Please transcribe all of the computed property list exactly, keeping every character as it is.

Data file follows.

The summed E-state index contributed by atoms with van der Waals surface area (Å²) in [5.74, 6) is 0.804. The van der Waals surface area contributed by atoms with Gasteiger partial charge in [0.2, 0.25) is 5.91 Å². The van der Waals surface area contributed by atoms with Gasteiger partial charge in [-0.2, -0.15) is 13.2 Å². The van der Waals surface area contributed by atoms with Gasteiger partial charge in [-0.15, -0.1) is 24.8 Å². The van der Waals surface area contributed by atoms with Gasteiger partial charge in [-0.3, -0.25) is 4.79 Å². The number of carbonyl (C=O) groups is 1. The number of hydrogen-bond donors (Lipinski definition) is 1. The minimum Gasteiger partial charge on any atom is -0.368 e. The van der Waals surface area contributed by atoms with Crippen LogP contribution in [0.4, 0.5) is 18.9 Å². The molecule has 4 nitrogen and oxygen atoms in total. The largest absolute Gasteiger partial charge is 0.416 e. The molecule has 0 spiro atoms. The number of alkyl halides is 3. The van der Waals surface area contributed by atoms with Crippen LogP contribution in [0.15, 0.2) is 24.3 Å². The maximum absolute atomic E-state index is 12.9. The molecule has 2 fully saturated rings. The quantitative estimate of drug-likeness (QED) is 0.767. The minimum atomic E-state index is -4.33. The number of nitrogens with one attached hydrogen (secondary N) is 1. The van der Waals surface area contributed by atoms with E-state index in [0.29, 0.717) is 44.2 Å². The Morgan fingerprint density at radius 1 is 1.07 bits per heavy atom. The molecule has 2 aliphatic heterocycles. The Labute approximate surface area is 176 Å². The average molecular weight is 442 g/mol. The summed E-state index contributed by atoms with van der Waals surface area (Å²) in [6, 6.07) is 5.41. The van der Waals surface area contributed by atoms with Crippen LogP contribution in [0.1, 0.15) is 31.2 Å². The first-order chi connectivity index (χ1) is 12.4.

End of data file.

The summed E-state index contributed by atoms with van der Waals surface area (Å²) in [5.74, 6) is 0.804. The van der Waals surface area contributed by atoms with Gasteiger partial charge in [0.2, 0.25) is 5.91 Å². The van der Waals surface area contributed by atoms with Gasteiger partial charge in [-0.2, -0.15) is 13.2 Å². The van der Waals surface area contributed by atoms with Gasteiger partial charge in [-0.15, -0.1) is 24.8 Å². The van der Waals surface area contributed by atoms with Gasteiger partial charge in [-0.3, -0.25) is 4.79 Å². The number of carbonyl (C=O) groups is 1. The number of hydrogen-bond donors (Lipinski definition) is 1. The minimum Gasteiger partial charge on any atom is -0.368 e. The van der Waals surface area contributed by atoms with Crippen LogP contribution in [0.4, 0.5) is 18.9 Å². The molecule has 4 nitrogen and oxygen atoms in total. The largest absolute Gasteiger partial charge is 0.416 e. The molecule has 0 spiro atoms. The number of alkyl halides is 3. The van der Waals surface area contributed by atoms with Crippen LogP contribution in [0.15, 0.2) is 24.3 Å². The maximum absolute atomic E-state index is 12.9. The molecule has 2 fully saturated rings. The quantitative estimate of drug-likeness (QED) is 0.767. The minimum atomic E-state index is -4.33. The number of nitrogens with one attached hydrogen (secondary N) is 1. The van der Waals surface area contributed by atoms with E-state index in [0.29, 0.717) is 44.2 Å². The Morgan fingerprint density at radius 1 is 1.07 bits per heavy atom. The molecule has 2 aliphatic heterocycles. The Labute approximate surface area is 176 Å². The average molecular weight is 442 g/mol. The summed E-state index contributed by atoms with van der Waals surface area (Å²) in [6, 6.07) is 5.41. The van der Waals surface area contributed by atoms with Crippen LogP contribution in [0.1, 0.15) is 31.2 Å². The first-order chi connectivity index (χ1) is 12.4.